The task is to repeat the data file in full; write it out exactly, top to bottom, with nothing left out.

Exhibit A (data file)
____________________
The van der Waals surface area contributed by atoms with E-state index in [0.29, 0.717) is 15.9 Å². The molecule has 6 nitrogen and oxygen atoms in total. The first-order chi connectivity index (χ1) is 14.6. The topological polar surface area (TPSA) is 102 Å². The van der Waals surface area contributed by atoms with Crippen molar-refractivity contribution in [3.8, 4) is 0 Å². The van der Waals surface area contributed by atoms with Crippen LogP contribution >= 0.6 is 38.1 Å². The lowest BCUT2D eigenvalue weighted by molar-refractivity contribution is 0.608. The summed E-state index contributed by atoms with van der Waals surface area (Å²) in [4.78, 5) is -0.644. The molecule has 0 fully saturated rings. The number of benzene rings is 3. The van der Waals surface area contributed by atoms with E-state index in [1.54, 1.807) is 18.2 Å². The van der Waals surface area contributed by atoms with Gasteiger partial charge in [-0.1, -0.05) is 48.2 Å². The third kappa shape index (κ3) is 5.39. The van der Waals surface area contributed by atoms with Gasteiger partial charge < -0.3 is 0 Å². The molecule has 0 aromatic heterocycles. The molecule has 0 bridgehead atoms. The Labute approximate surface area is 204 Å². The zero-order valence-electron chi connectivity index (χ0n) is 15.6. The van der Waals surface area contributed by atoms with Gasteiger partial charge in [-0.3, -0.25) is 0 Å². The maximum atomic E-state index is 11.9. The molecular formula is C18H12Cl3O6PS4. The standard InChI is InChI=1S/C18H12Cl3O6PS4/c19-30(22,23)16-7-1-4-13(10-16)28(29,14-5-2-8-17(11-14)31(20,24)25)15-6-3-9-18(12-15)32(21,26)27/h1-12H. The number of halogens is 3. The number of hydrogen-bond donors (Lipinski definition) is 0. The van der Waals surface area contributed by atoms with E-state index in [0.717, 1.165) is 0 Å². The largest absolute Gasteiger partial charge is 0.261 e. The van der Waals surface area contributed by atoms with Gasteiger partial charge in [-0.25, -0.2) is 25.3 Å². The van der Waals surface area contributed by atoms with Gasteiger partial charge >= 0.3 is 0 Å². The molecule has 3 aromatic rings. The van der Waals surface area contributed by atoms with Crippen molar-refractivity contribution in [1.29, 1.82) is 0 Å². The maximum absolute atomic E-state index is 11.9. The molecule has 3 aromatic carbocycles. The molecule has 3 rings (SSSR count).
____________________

The van der Waals surface area contributed by atoms with E-state index in [0.29, 0.717) is 15.9 Å². The molecule has 6 nitrogen and oxygen atoms in total. The first-order chi connectivity index (χ1) is 14.6. The topological polar surface area (TPSA) is 102 Å². The van der Waals surface area contributed by atoms with Crippen molar-refractivity contribution in [3.8, 4) is 0 Å². The van der Waals surface area contributed by atoms with Crippen LogP contribution >= 0.6 is 38.1 Å². The lowest BCUT2D eigenvalue weighted by molar-refractivity contribution is 0.608. The summed E-state index contributed by atoms with van der Waals surface area (Å²) in [4.78, 5) is -0.644. The molecule has 0 fully saturated rings. The number of benzene rings is 3. The van der Waals surface area contributed by atoms with E-state index in [1.54, 1.807) is 18.2 Å². The van der Waals surface area contributed by atoms with Gasteiger partial charge in [-0.1, -0.05) is 48.2 Å². The third kappa shape index (κ3) is 5.39. The van der Waals surface area contributed by atoms with Gasteiger partial charge < -0.3 is 0 Å². The molecule has 0 aromatic heterocycles. The molecule has 0 bridgehead atoms. The Labute approximate surface area is 204 Å². The zero-order valence-electron chi connectivity index (χ0n) is 15.6. The van der Waals surface area contributed by atoms with Gasteiger partial charge in [-0.3, -0.25) is 0 Å². The maximum atomic E-state index is 11.9. The molecular formula is C18H12Cl3O6PS4. The standard InChI is InChI=1S/C18H12Cl3O6PS4/c19-30(22,23)16-7-1-4-13(10-16)28(29,14-5-2-8-17(11-14)31(20,24)25)15-6-3-9-18(12-15)32(21,26)27/h1-12H. The number of halogens is 3. The number of hydrogen-bond donors (Lipinski definition) is 0. The van der Waals surface area contributed by atoms with E-state index in [0.717, 1.165) is 0 Å². The largest absolute Gasteiger partial charge is 0.261 e. The van der Waals surface area contributed by atoms with Gasteiger partial charge in [-0.25, -0.2) is 25.3 Å². The van der Waals surface area contributed by atoms with Gasteiger partial charge >= 0.3 is 0 Å². The molecule has 3 aromatic rings. The van der Waals surface area contributed by atoms with Crippen molar-refractivity contribution in [1.29, 1.82) is 0 Å². The maximum absolute atomic E-state index is 11.9. The molecule has 3 aromatic carbocycles. The molecule has 3 rings (SSSR count).